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    Autism in the Classroom

    WebMD talks to parents, therapists, and educators for advice on how to help children with autism thrive in the classroom.

    Autism in the classroom: The IEP meeting

    Public schools are legally bound to use an IEP to guide the education of a child with an ASD. IEP stands for individualized education plan. It outlines therapies and educational programs that will be provided to help ensure your child's educational success. Therapies might include speech therapy, occupational therapy, physical therapy, and behavioral therapy. The IEP might also define the time your child will spend with a special education teacher.

    During the meeting, educators make decisions about what services your child will receive or be offered during the school year. IEP meetings can be held at any time throughout the school year.

    Here are tips from parents and educators for having a successful IEP meeting:

    • Be an advocate, not an agitator. It doesn’t work to go in demanding “We want this, we want that.” What works is being prepared to discuss goals your child can attain.

    Be ready to talk about supportable, age-appropriate goals for your child. For instance, one goal might be for your child to initiate a conversation with a peer several times a week.

    • Invite outside team members to participate. Bringing in an expert -- for instance, a former teacher or therapist -- who really knows your child can enhance the team’s efforts to design strategies and brainstorm goals.
    • Show gratitude. Thank everyone who attends your IEP meeting. Send them a handwritten note or an email. A child with an ASD creates more work for teachers. So it’s good to show your appreciation.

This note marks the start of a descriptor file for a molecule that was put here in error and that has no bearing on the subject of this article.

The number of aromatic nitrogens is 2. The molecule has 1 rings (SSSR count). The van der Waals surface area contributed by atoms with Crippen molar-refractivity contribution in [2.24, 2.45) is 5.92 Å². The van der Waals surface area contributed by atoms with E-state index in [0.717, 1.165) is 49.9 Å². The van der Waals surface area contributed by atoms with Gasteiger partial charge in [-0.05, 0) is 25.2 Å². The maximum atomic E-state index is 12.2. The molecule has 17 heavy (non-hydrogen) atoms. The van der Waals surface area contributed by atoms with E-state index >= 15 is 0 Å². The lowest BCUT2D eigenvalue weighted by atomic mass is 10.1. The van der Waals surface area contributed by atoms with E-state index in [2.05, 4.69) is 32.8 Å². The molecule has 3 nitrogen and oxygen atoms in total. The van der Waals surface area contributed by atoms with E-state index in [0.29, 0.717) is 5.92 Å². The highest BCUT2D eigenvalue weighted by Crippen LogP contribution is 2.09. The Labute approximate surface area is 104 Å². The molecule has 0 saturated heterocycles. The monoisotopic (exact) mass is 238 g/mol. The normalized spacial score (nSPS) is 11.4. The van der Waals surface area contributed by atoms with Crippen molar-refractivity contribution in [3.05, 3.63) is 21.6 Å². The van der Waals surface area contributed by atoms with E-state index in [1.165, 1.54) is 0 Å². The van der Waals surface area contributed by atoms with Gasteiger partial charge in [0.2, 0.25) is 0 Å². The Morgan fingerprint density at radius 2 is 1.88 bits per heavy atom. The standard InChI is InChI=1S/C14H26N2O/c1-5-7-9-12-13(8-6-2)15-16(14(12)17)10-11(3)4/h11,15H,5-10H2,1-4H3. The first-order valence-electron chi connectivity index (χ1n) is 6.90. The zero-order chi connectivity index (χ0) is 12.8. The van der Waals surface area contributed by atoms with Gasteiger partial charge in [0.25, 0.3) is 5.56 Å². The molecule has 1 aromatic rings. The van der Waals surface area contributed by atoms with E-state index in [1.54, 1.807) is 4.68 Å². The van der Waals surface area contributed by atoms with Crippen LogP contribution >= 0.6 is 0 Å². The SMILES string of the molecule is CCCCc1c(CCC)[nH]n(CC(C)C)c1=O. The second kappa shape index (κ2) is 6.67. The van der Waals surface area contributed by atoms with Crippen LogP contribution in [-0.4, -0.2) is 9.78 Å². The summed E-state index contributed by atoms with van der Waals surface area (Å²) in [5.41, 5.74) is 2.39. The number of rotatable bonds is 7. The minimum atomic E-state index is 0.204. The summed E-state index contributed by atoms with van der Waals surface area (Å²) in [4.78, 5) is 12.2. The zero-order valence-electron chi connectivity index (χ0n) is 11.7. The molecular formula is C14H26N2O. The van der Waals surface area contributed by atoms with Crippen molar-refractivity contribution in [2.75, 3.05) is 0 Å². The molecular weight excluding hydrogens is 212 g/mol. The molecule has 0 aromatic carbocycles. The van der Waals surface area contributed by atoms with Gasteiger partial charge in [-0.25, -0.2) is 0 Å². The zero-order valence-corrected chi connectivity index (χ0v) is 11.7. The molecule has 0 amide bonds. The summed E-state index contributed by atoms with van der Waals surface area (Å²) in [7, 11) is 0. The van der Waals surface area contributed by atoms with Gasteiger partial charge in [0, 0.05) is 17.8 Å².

Autism in the classroom: Changing schools

    Platzman advises parents to not be shy about changing schools if things aren’t working out the way they should.

    One “litmus test” she uses for knowing it’s time to change is when a child is continually punished for something he or she has no control over.

    Platzman says that something like “stimming” may be neurologically based. Stimming refers self-stimulating behaviors when a child with autism makes repetitive motions. Stimming may be prompted by anxiety, boredom, or being lost in school.

    Children with autism also often have sensory issues. For instance, your child might be either under-sensitive or extremely sensitive to light or touch. Or your child may crave deep pressure or be calmed by chewing things. If a child can’t say, “Hey I’m lost,” in class, he might compensate by doing something like chewing pencils.

    Most general education teachers are not trained to notice these types of behaviors. As a result, kids with an ASD often get punished for “bad behavior.”

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